In this paper I examine the reorganization of border controls associated with the Schengen process in the European Union and some of its close neighbours. Rather than asking the political science question of why states are committed to Schengen (or not, in the case of the United Kingdom and Ireland), I interpret Schengen as a political moment for genealogical reflection and analysis. The purpose is to contribute to a more historicized understanding of borders. Schengen is analyzed in terms of three trajectories, each of which allows us to denaturalize certain key aspects of the border, such as its identity, function, rationality, and contingency. Schengen is theorized in relation to the geopolitical border, the national border, and the biopolitical border. Other possibilities for genealogies of the border are also canvassed.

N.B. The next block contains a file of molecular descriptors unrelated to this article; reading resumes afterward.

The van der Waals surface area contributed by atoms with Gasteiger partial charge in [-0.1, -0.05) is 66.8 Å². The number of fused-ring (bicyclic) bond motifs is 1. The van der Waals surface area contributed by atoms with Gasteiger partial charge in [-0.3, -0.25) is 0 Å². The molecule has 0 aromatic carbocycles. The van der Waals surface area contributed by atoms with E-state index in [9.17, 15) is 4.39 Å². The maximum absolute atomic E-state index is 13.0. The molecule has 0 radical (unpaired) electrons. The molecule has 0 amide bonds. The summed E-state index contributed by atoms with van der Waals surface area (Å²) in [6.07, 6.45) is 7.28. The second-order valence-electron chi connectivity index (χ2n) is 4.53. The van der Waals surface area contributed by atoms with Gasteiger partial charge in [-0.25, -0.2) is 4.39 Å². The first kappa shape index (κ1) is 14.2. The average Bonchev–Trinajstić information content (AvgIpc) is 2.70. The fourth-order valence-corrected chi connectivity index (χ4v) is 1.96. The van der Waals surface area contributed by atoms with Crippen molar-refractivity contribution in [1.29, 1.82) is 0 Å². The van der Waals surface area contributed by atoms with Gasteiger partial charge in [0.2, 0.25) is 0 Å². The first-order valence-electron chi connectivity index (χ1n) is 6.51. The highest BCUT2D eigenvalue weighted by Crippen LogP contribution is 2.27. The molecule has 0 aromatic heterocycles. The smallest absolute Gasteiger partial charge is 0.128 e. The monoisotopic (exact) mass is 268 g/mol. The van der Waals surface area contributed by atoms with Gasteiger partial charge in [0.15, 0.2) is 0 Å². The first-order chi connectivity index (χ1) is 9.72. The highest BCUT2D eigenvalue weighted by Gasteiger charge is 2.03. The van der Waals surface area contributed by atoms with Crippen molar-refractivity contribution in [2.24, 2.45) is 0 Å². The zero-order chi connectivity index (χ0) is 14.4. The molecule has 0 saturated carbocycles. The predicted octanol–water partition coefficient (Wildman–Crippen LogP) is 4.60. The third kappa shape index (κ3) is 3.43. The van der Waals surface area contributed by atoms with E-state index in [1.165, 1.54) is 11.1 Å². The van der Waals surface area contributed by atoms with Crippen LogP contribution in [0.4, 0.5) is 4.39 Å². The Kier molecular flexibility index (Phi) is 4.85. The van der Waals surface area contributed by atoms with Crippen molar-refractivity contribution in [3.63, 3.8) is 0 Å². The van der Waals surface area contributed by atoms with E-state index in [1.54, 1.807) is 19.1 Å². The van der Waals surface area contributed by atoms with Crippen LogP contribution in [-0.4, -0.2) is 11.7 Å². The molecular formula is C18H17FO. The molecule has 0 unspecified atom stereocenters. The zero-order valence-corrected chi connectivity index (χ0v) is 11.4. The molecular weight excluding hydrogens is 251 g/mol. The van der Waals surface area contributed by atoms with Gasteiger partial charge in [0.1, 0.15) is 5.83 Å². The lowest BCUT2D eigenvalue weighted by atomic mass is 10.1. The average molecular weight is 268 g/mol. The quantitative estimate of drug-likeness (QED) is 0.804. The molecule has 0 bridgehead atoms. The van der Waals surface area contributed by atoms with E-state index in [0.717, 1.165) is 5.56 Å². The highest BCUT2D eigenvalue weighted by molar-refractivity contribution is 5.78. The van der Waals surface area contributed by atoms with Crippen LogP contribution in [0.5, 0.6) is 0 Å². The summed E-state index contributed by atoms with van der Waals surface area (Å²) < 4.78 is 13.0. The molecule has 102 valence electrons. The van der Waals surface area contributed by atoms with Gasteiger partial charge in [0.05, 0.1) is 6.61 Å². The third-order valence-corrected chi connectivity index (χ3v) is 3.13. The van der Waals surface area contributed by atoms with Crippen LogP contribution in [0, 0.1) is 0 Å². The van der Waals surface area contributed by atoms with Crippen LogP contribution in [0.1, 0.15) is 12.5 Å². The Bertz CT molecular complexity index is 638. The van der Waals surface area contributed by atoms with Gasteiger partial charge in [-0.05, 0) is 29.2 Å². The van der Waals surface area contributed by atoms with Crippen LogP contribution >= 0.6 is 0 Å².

Environment and Planning D: Society and Space
Department of Sociology and Anthropology

Walters, W. (2002). Mapping Schengenland: Denaturalizing the border. Environment and Planning D: Society and Space, 20(5), 561–580. doi:10.1068/d274t